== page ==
Maria van Oosterwijck, 1671 by Wallerant Vaillant

Maria van Oosterwijck, 1671
by Wallerant Vaillant

Oosterwijck was popular with European royalty including the King of Poland who acquired three of her pieces, Emperor Leopold, Louis XIV of France, and William III of England. In spite of her popularity, she was denied membership in the painters’ guild because she was a woman. She died on November 12, 1693 at the home of Jacobus van Assendelft, her nephew.

Flowers in a terracotta vase Maria van Oosterwijck, 1675

Flowers in a terracotta vase
Maria van Oosterwijck, 1675

Rachel Ruysch
Rachel Ruysch was born in 1664 to Frederik Ruysch and Maria Post. Frederik was a professor in Amsterdam and became famous as an anatomist and botanist. Maria was the daughter of Pieter Post a painter. The connections of both of Rachel’s parents meant that there were often people in the house to inspire Rachel. She helped her father decorate his specimens with flowers and lace and eventually began to paint them.

Portrait of Rachel Ruysch by Godfried Schalcken

Portrait of Rachel Ruysch by Godfried Schalcken

At fifteen, Rachel was apprenticed to Willem van Aelst, a pupil of Marseus van Schrieck. The family was very well-connected in the art world. In addition to her grandfather, Rachel, and two of her sisters married painters or dealers in art. Rachel married the portrait painter Juriaen Pool in 1693. Together they had 10 children.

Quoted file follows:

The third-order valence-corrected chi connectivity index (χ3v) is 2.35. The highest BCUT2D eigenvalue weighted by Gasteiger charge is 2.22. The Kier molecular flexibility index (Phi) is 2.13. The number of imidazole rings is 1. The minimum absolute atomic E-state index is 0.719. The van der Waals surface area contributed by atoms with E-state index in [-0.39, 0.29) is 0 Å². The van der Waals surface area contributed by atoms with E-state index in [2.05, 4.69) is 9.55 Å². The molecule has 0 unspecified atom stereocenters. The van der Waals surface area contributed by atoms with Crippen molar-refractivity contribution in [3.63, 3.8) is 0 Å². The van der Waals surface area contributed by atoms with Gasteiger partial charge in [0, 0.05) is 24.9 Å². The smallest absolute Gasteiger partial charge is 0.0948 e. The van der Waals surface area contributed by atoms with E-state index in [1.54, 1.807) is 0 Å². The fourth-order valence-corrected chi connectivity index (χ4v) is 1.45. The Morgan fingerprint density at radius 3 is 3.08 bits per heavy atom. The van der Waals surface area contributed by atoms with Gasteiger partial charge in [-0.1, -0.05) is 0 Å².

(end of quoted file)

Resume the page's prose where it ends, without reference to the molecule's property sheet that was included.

Still-Life with Bouquet of Flowers and Plums Rachel Ruysch , 1704  Royal Museums of Fine Arts of Belgium

Still-Life with Bouquet of Flowers and Plums
Rachel Ruysch , 1704
Royal Museums of Fine Arts of Belgium

Motherhood did not keep Rachel from painting however. In 1699, she became the first female offered membership in the Confrerie Pictura and a few years later was invited to paint for the court in Düsseldorf as a painter for Johann Wilhelm, Elector Palatine. She worked from her home and took occasional trips to court. Rachel lived a long life and her dated works show she painted from the age of 15 into her 80s. She died on August 12, 1750 at the age of 86.

Flowers on a stone slab Rachel Ruysch around 1700

Flowers on a stone slab
Rachel Ruysch around 1700

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4 thoughts on “Three Women Painters of the Dutch Golden Age

  1. I’m so blown away by this, Susan! I vaguely knew women were painting during this era, but didn’t know who they were. Rachel and her long career is especially inspiring. And those flowers. I might be finding reproductions for my walls soon. Thanks for bringing these women to light!

    • Debra, This is not my area of expertise at all, but when I found these I had to share. I think the flowers especially are beautiful too. Thanks for reading and taking the time to comment!

  2. Thank you Nicole. I thought several of these paintings were just so beautiful that I had to share. Glad you enjoyed them too.:-)